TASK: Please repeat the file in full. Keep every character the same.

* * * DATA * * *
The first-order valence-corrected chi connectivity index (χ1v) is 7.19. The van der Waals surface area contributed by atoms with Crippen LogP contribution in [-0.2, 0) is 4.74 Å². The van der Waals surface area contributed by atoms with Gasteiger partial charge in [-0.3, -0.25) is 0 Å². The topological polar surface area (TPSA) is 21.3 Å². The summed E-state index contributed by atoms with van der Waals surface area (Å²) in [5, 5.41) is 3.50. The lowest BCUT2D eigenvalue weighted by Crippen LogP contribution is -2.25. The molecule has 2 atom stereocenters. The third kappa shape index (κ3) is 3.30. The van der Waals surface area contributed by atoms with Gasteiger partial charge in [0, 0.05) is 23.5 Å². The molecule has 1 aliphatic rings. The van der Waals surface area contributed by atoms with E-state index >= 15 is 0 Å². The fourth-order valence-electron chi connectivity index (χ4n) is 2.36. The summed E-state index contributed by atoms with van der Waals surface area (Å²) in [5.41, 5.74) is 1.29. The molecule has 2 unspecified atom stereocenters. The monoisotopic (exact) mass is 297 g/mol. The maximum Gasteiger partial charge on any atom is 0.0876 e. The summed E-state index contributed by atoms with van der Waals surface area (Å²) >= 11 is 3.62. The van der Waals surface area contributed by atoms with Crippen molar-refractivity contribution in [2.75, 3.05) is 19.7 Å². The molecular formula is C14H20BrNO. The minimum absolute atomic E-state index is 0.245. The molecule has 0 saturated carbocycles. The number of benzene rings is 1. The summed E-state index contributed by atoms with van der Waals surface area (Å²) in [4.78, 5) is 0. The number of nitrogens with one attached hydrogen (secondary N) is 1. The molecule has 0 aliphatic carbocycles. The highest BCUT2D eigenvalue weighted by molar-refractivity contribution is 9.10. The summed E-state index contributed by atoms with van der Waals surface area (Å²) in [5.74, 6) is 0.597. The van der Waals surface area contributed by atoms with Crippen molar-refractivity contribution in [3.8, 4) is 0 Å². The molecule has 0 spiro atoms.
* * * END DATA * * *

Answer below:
The first-order valence-corrected chi connectivity index (χ1v) is 7.19. The van der Waals surface area contributed by atoms with Crippen LogP contribution in [-0.2, 0) is 4.74 Å². The van der Waals surface area contributed by atoms with Gasteiger partial charge in [-0.3, -0.25) is 0 Å². The topological polar surface area (TPSA) is 21.3 Å². The summed E-state index contributed by atoms with van der Waals surface area (Å²) in [5, 5.41) is 3.50. The lowest BCUT2D eigenvalue weighted by Crippen LogP contribution is -2.25. The molecule has 2 atom stereocenters. The third kappa shape index (κ3) is 3.30. The van der Waals surface area contributed by atoms with Gasteiger partial charge in [0, 0.05) is 23.5 Å². The molecule has 1 aliphatic rings. The van der Waals surface area contributed by atoms with E-state index >= 15 is 0 Å². The fourth-order valence-electron chi connectivity index (χ4n) is 2.36. The summed E-state index contributed by atoms with van der Waals surface area (Å²) in [5.41, 5.74) is 1.29. The molecule has 2 unspecified atom stereocenters. The monoisotopic (exact) mass is 297 g/mol. The maximum Gasteiger partial charge on any atom is 0.0876 e. The summed E-state index contributed by atoms with van der Waals surface area (Å²) >= 11 is 3.62. The van der Waals surface area contributed by atoms with Crippen molar-refractivity contribution in [2.75, 3.05) is 19.7 Å². The molecular formula is C14H20BrNO. The minimum absolute atomic E-state index is 0.245. The molecule has 0 saturated carbocycles. The number of benzene rings is 1. The summed E-state index contributed by atoms with van der Waals surface area (Å²) in [4.78, 5) is 0. The number of nitrogens with one attached hydrogen (secondary N) is 1. The molecule has 0 aliphatic carbocycles. The highest BCUT2D eigenvalue weighted by molar-refractivity contribution is 9.10. The summed E-state index contributed by atoms with van der Waals surface area (Å²) in [5.74, 6) is 0.597. The van der Waals surface area contributed by atoms with Crippen molar-refractivity contribution in [3.8, 4) is 0 Å². The molecule has 0 spiro atoms.